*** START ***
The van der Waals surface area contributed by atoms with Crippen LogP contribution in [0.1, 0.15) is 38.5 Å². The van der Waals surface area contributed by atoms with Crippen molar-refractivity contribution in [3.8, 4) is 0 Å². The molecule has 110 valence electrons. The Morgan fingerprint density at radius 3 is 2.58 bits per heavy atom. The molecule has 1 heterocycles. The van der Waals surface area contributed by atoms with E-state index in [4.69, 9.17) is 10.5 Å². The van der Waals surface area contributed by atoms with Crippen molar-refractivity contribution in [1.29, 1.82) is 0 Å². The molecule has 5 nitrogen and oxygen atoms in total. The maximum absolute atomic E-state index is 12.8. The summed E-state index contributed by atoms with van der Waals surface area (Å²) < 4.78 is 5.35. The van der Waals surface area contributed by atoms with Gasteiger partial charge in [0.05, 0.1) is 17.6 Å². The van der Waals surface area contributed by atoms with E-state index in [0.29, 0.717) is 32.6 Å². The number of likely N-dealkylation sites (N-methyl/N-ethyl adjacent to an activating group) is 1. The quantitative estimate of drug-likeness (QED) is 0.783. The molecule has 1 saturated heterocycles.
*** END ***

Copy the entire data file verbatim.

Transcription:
The van der Waals surface area contributed by atoms with Crippen LogP contribution in [0.1, 0.15) is 38.5 Å². The van der Waals surface area contributed by atoms with Crippen molar-refractivity contribution in [3.8, 4) is 0 Å². The molecule has 110 valence electrons. The Morgan fingerprint density at radius 3 is 2.58 bits per heavy atom. The molecule has 1 heterocycles. The van der Waals surface area contributed by atoms with E-state index in [4.69, 9.17) is 10.5 Å². The van der Waals surface area contributed by atoms with Crippen molar-refractivity contribution in [1.29, 1.82) is 0 Å². The molecule has 5 nitrogen and oxygen atoms in total. The maximum absolute atomic E-state index is 12.8. The summed E-state index contributed by atoms with van der Waals surface area (Å²) < 4.78 is 5.35. The van der Waals surface area contributed by atoms with Gasteiger partial charge in [0.05, 0.1) is 17.6 Å². The van der Waals surface area contributed by atoms with E-state index in [0.29, 0.717) is 32.6 Å². The number of likely N-dealkylation sites (N-methyl/N-ethyl adjacent to an activating group) is 1. The quantitative estimate of drug-likeness (QED) is 0.783. The molecule has 1 saturated heterocycles.